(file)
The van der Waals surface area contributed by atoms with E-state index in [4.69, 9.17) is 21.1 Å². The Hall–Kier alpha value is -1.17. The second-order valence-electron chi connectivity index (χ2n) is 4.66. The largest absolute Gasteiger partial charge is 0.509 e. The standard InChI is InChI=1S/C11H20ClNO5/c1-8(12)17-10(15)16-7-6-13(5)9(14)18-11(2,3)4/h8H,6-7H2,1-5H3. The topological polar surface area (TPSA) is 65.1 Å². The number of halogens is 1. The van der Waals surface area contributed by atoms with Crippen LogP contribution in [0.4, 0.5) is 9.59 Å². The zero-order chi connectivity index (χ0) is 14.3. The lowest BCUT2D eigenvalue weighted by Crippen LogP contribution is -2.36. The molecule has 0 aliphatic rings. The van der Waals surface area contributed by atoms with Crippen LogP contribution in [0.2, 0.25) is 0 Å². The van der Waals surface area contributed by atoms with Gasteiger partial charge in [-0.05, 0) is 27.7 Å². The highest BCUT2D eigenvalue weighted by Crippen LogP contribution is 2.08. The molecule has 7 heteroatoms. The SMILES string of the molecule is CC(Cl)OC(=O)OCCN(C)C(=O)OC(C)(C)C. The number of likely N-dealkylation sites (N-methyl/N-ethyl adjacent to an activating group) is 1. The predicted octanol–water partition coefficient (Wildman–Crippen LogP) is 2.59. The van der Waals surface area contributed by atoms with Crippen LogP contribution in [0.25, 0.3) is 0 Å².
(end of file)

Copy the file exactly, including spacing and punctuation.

The van der Waals surface area contributed by atoms with E-state index in [4.69, 9.17) is 21.1 Å². The Hall–Kier alpha value is -1.17. The second-order valence-electron chi connectivity index (χ2n) is 4.66. The largest absolute Gasteiger partial charge is 0.509 e. The standard InChI is InChI=1S/C11H20ClNO5/c1-8(12)17-10(15)16-7-6-13(5)9(14)18-11(2,3)4/h8H,6-7H2,1-5H3. The topological polar surface area (TPSA) is 65.1 Å². The number of halogens is 1. The van der Waals surface area contributed by atoms with Crippen LogP contribution in [0.4, 0.5) is 9.59 Å². The zero-order chi connectivity index (χ0) is 14.3. The lowest BCUT2D eigenvalue weighted by Crippen LogP contribution is -2.36. The molecule has 0 aliphatic rings. The van der Waals surface area contributed by atoms with Crippen LogP contribution in [0.2, 0.25) is 0 Å². The van der Waals surface area contributed by atoms with Gasteiger partial charge in [-0.05, 0) is 27.7 Å². The highest BCUT2D eigenvalue weighted by Crippen LogP contribution is 2.08. The molecule has 7 heteroatoms. The SMILES string of the molecule is CC(Cl)OC(=O)OCCN(C)C(=O)OC(C)(C)C. The number of likely N-dealkylation sites (N-methyl/N-ethyl adjacent to an activating group) is 1. The predicted octanol–water partition coefficient (Wildman–Crippen LogP) is 2.59. The van der Waals surface area contributed by atoms with Crippen LogP contribution in [0.25, 0.3) is 0 Å².